And now, the senior's ability to play the spur and bandit areas along with additional depth provided by players like Ridwan Malik and Greg Davis – who were hurt and out of shape, respectively, last year – has allowed the coaching staff the make moves that will benefit other areas. The major ones during spring were John Holmes' sliding inside to linebacker, cornerback Greg Davis' move to safety and the work of Chuck Pugh at the free slot, which adds to the depth behind starter Quinton Andrews. That's something that never could have happened in the past, when Tall was hamstrung by a lack of numbers. Now the problem is going the opposite way, Tall having enough talent and depth that other coaches, including Rich Rodriguez, are taking notice. The head coach threatened to allow Wicks to play wide receiver during fall camp if he could not get the desired productivity from the group, which has been as beaten up as any on the team this season while trying to develop consistency and continuity under first-year assistant Tony Dews.
"You have to know the plays, you have to be able to block, to recognize coverages and understand what we are trying to do on certain plays," Rodriguez said. "I was half joking (when the statement of Wicks' two-way play was made). He could probably do it, but we want to make sure he can do what he needs to on defense first. He is a guy that can play up close to the line and away from the ball. He has great balls skills and is probably our best player in terms of going up and attacking the ball. We can use that all over."
And though that might make Dews happy, for Tall it would certainly cause other feelings.
"If that becomes something they are really looking to do, I will probably not let (Wicks) take jug work any more and I will tell him to start dropping passes," Tall joked of the defensive players catching passes fed through what resembles a pitching machine for footballs. "Any way we can use him, we'll do whatever works. He has an incredible knack for catching the ball. He has soft hands, and he could easily be a receiver. But that's part of the reason we like him on defense, because you want some of your best athletes playing on defense."
"That's why we can move people around, because we can do a lot with the other guys. We can move guys because others are ready to play. We have a lot of depth. We can roll guys and roll more. I was putting in three sets and I felt comfortable with any of them in there. The whole key is to make sure you spread (the reps) out enough. You have to work guys that don't always get that many, but you have to work the key guys, too. You are as good as your second guy is, so you get that second guy, the third guy, as many reps as you can and sprinkle them through, keep bringing them along. When it is the time of the others, they will make it happen."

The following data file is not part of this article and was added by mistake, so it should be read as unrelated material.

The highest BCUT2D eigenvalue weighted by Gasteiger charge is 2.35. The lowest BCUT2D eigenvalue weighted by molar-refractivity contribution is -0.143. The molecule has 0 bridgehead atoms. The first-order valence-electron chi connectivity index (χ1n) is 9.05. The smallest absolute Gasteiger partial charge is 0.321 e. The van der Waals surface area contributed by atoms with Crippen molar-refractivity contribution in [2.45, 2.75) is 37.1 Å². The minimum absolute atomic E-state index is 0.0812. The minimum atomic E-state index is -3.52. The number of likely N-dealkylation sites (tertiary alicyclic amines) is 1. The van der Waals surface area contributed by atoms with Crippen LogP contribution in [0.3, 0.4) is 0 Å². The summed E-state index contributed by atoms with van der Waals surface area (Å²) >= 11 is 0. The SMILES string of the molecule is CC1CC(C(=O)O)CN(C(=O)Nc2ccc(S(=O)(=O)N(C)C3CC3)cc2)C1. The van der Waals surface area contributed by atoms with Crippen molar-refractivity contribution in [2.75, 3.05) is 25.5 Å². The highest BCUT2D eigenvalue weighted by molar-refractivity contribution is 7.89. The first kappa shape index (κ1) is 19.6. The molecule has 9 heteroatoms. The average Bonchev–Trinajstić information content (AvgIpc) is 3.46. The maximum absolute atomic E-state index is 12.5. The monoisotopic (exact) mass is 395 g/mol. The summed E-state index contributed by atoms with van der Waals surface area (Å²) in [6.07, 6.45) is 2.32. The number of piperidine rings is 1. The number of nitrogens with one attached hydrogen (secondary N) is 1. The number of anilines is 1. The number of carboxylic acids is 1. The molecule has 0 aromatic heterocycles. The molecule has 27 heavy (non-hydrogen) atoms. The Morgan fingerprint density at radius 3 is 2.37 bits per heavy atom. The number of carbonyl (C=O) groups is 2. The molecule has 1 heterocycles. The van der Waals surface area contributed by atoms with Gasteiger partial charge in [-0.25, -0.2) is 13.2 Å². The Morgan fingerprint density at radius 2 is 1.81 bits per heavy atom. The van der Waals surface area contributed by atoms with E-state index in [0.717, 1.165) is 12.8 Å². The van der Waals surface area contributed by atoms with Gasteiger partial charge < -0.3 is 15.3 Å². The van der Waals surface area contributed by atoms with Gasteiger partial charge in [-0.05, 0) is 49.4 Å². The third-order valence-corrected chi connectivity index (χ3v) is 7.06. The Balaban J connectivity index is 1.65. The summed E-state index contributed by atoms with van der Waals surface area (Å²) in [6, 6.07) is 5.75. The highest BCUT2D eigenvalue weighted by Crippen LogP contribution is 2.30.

The better depth at the hybrid spots should better the whole defense. Holmes move outside ups the speed and allows Reed Williams to move to the middle behind starter Marc Magro, out for the spring following knee surgery, giving even more burst to what has been considered a slower unit in recent years. With the safety starters being Wicks and Chuck Pugh at bandit and spur, respectively, with Malik and Davis backing them, the former seems especially strong, with an All-Big East performer and a player who started five games last year as the backup. The spur has settled some, Pugh settling with it this spring as the junior develops into a more intelligent player in terms of limiting contact and has impressed this spring. Davis, to his credit, now appears in better shape after coming in highly recruited and highly out of shape last season. At 6-3 and 195 pounds, the frosh runs well and has the size to man the slot and cover any player, including large tight ends.
"They are working real hard at working on improving on what they need to improve on, and that's kind of everything overall at this point," said Tall, an Ohio Wesleyan graduate who came to WVU after stints at Western Michigan and Harvard. "We take a lot of pride in being the best backend/secondary/safeties that we can possibly be. We identified some of them, and are now working on them. I think we finally have some experience. We have developed that. We replaced the entire back end last year other than Eric (Wicks) and so now you have guys that have played and have game experience and not just practice experience. They understand the pace of the game and the competition that we are in, so hopefully that will be the key to turning it around."
The entire secondary has been under major pressure from the entire coaching staff this spring in an effort to better what finished as among the poorest pressure pass defenses in the nation. WVU buckled in some big games, not only to superior passing foes like Louisville, but against Rutgers, more of a run-based squad, as well. It should be noted that did come after losing nearly its entire secondary, and this year the Mountaineers return largely intact and bolstered by players now ready to make more of an impact, like Guesley Dervil and Boogie Allen. If the corners can play effectively enough – whoever emerges as the starters at the field and boundary slots should be solid, at the least, if for no other reasons than the sheer numbers piling up to attempt to see time – the safeties should be able to follow.
"When you break down your basic drills, you are still doing the same concepts, moving drills, contact drills, tackling drills. Those are all key," Tall said of readying his new crew. "You just put your guys in position to make plays with fundamentals and the things they do in practice. You will adjust some, but they are really in the same categories. The whole goal is progress, making it daily, practice-by-practice. I think we have done that, and the experience we have back can only help us."